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Mathematicians and neuroscientists have created the first anatomically accurate model that explains how vision is possible.

Does objective, perfect randomness exist, or is randomness merely a product of our ignorance?

The ancient Greeks wondered when “irrational” numbers can be approximated by fractions. By proving the longstanding Duffin-Schaeffer conjecture, two mathematicians have provided a complete answer.

Polynomials aren’t just exercises in abstraction. They’re good at illuminating structure in surprising places.

Randomness would seem to make a mathematical statement harder to prove. In fact, it often does the opposite.

Mathematicians have proved that a random process applied to a random surface will yield consistent patterns.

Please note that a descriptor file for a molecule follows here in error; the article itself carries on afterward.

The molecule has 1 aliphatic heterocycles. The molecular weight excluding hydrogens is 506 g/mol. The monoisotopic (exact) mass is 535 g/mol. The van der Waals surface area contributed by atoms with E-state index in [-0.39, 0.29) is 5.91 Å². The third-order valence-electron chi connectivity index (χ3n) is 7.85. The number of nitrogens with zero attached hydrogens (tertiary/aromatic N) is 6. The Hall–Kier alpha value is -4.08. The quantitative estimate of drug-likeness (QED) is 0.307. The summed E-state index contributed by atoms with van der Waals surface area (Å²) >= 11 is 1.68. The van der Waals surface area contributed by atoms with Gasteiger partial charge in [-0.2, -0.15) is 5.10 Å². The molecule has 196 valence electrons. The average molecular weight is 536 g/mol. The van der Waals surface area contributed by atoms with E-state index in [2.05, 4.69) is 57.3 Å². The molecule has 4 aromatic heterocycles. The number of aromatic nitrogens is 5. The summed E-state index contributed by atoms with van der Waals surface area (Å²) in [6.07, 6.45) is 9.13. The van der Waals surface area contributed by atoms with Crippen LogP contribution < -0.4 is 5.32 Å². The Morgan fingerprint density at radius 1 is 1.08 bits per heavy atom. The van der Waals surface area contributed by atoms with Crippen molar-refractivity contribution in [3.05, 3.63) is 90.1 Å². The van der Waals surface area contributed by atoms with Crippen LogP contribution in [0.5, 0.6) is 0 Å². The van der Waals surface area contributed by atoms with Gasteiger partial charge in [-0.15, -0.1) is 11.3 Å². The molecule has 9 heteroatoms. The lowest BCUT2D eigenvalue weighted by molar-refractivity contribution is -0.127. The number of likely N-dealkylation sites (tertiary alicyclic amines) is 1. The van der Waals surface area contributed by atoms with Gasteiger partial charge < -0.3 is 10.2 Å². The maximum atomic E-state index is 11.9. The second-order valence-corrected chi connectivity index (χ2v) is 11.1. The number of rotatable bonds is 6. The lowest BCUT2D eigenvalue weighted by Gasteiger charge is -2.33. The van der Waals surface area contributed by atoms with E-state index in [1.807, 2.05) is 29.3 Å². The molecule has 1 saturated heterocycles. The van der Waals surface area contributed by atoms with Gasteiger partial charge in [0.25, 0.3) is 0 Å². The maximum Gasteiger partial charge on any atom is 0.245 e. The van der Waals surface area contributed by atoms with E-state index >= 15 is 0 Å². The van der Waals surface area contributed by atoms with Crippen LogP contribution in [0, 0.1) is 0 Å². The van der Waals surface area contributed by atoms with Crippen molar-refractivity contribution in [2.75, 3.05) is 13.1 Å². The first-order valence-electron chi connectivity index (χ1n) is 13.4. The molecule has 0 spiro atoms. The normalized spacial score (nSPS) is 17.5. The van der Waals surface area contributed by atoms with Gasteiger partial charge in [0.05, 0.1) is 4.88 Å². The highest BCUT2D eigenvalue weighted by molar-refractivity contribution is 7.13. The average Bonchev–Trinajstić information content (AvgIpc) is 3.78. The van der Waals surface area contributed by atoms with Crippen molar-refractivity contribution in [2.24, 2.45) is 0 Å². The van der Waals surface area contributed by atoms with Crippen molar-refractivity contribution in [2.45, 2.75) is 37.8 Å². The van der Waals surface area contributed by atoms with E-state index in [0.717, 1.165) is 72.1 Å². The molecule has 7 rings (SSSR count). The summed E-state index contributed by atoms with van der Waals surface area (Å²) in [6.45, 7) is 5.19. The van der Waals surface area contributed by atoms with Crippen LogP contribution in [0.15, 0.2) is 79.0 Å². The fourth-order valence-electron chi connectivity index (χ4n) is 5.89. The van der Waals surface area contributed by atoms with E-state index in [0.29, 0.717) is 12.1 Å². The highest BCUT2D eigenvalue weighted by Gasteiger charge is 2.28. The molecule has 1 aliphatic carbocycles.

In just three pages, a Russian mathematician has presented a better way to color certain types of networks than many experts thought possible.

Amie Wilkinson searches for exotic examples of the mathematical structures that describe change.

Decades after the landmark proof of Fermat’s Last Theorem, ideas abound for how to make it even more reliable. But such efforts reflect a deep misunderstanding of what makes the proof so important.

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